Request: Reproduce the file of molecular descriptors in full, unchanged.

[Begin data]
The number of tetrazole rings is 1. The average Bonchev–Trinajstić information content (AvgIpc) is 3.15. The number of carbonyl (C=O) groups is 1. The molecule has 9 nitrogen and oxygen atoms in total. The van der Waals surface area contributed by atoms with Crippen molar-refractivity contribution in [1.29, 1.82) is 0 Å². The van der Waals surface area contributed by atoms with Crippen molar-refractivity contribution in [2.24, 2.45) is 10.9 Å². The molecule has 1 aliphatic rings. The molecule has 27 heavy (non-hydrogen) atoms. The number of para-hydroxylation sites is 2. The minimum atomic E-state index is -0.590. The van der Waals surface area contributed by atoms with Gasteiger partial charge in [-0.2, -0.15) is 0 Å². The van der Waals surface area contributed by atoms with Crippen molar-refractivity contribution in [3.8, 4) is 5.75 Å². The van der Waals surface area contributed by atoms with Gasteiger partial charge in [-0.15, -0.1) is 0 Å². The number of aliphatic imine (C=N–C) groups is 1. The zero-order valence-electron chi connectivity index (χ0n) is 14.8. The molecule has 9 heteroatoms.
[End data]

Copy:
The number of tetrazole rings is 1. The average Bonchev–Trinajstić information content (AvgIpc) is 3.15. The number of carbonyl (C=O) groups is 1. The molecule has 9 nitrogen and oxygen atoms in total. The van der Waals surface area contributed by atoms with Crippen molar-refractivity contribution in [1.29, 1.82) is 0 Å². The van der Waals surface area contributed by atoms with Crippen molar-refractivity contribution in [2.24, 2.45) is 10.9 Å². The molecule has 1 aliphatic rings. The molecule has 27 heavy (non-hydrogen) atoms. The number of para-hydroxylation sites is 2. The minimum atomic E-state index is -0.590. The van der Waals surface area contributed by atoms with Gasteiger partial charge in [-0.2, -0.15) is 0 Å². The van der Waals surface area contributed by atoms with Crippen molar-refractivity contribution in [3.8, 4) is 5.75 Å². The van der Waals surface area contributed by atoms with Gasteiger partial charge in [-0.15, -0.1) is 0 Å². The number of aliphatic imine (C=N–C) groups is 1. The zero-order valence-electron chi connectivity index (χ0n) is 14.8. The molecule has 9 heteroatoms.